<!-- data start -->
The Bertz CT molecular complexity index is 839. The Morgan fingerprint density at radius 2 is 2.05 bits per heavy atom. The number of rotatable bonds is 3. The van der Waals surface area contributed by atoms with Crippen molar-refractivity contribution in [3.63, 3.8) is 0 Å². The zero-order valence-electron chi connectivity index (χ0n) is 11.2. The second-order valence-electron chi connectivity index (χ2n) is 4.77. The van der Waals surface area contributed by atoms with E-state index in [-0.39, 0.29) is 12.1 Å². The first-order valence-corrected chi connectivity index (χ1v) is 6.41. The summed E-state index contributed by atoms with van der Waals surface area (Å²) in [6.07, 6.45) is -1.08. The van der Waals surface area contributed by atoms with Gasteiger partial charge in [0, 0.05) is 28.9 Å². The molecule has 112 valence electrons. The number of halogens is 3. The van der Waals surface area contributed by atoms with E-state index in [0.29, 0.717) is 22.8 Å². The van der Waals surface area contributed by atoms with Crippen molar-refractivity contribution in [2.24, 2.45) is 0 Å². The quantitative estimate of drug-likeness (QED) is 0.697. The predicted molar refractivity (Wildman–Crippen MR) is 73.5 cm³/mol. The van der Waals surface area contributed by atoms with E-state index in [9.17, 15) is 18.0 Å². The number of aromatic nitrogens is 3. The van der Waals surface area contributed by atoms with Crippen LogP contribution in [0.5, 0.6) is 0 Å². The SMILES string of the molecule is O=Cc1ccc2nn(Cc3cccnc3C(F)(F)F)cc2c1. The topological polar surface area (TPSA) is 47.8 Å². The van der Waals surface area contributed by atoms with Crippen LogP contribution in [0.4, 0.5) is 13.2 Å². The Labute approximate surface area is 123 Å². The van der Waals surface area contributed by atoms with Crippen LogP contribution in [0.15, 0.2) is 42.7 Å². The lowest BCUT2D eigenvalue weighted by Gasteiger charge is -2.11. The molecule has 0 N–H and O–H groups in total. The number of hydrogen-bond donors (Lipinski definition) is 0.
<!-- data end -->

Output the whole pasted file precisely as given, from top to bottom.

The Bertz CT molecular complexity index is 839. The Morgan fingerprint density at radius 2 is 2.05 bits per heavy atom. The number of rotatable bonds is 3. The van der Waals surface area contributed by atoms with Crippen molar-refractivity contribution in [3.63, 3.8) is 0 Å². The zero-order valence-electron chi connectivity index (χ0n) is 11.2. The second-order valence-electron chi connectivity index (χ2n) is 4.77. The van der Waals surface area contributed by atoms with E-state index in [-0.39, 0.29) is 12.1 Å². The first-order valence-corrected chi connectivity index (χ1v) is 6.41. The summed E-state index contributed by atoms with van der Waals surface area (Å²) in [6.07, 6.45) is -1.08. The van der Waals surface area contributed by atoms with Gasteiger partial charge in [0, 0.05) is 28.9 Å². The molecule has 112 valence electrons. The number of halogens is 3. The van der Waals surface area contributed by atoms with E-state index in [0.29, 0.717) is 22.8 Å². The van der Waals surface area contributed by atoms with Crippen molar-refractivity contribution in [2.24, 2.45) is 0 Å². The quantitative estimate of drug-likeness (QED) is 0.697. The predicted molar refractivity (Wildman–Crippen MR) is 73.5 cm³/mol. The van der Waals surface area contributed by atoms with E-state index in [9.17, 15) is 18.0 Å². The number of aromatic nitrogens is 3. The van der Waals surface area contributed by atoms with Crippen LogP contribution in [0.5, 0.6) is 0 Å². The SMILES string of the molecule is O=Cc1ccc2nn(Cc3cccnc3C(F)(F)F)cc2c1. The topological polar surface area (TPSA) is 47.8 Å². The van der Waals surface area contributed by atoms with Crippen LogP contribution in [0.4, 0.5) is 13.2 Å². The Labute approximate surface area is 123 Å². The van der Waals surface area contributed by atoms with Crippen LogP contribution in [0.15, 0.2) is 42.7 Å². The lowest BCUT2D eigenvalue weighted by Gasteiger charge is -2.11. The molecule has 0 N–H and O–H groups in total. The number of hydrogen-bond donors (Lipinski definition) is 0.